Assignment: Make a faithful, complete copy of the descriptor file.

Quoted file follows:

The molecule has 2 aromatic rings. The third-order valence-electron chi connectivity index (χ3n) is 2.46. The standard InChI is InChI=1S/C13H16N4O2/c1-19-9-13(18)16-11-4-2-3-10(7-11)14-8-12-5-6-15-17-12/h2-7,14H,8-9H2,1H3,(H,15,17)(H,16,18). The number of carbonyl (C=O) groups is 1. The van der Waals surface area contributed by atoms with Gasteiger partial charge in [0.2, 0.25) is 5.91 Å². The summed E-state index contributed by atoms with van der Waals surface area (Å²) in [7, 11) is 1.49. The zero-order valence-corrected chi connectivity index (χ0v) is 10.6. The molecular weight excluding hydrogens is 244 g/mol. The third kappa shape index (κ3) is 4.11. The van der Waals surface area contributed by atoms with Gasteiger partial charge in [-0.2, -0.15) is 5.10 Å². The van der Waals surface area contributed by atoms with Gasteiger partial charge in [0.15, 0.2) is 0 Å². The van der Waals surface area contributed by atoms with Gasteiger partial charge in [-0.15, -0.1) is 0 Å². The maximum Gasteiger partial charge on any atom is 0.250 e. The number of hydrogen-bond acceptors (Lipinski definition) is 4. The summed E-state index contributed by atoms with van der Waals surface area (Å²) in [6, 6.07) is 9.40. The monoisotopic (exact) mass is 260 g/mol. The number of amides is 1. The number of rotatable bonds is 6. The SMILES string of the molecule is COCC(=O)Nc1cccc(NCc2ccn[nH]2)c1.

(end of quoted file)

The molecule has 2 aromatic rings. The third-order valence-electron chi connectivity index (χ3n) is 2.46. The standard InChI is InChI=1S/C13H16N4O2/c1-19-9-13(18)16-11-4-2-3-10(7-11)14-8-12-5-6-15-17-12/h2-7,14H,8-9H2,1H3,(H,15,17)(H,16,18). The number of carbonyl (C=O) groups is 1. The van der Waals surface area contributed by atoms with Gasteiger partial charge in [0.2, 0.25) is 5.91 Å². The summed E-state index contributed by atoms with van der Waals surface area (Å²) in [7, 11) is 1.49. The zero-order valence-corrected chi connectivity index (χ0v) is 10.6. The molecular weight excluding hydrogens is 244 g/mol. The third kappa shape index (κ3) is 4.11. The van der Waals surface area contributed by atoms with Gasteiger partial charge in [-0.2, -0.15) is 5.10 Å². The van der Waals surface area contributed by atoms with Gasteiger partial charge in [0.15, 0.2) is 0 Å². The van der Waals surface area contributed by atoms with Gasteiger partial charge in [-0.15, -0.1) is 0 Å². The maximum Gasteiger partial charge on any atom is 0.250 e. The number of hydrogen-bond acceptors (Lipinski definition) is 4. The summed E-state index contributed by atoms with van der Waals surface area (Å²) in [6, 6.07) is 9.40. The monoisotopic (exact) mass is 260 g/mol. The number of amides is 1. The number of rotatable bonds is 6. The SMILES string of the molecule is COCC(=O)Nc1cccc(NCc2ccn[nH]2)c1.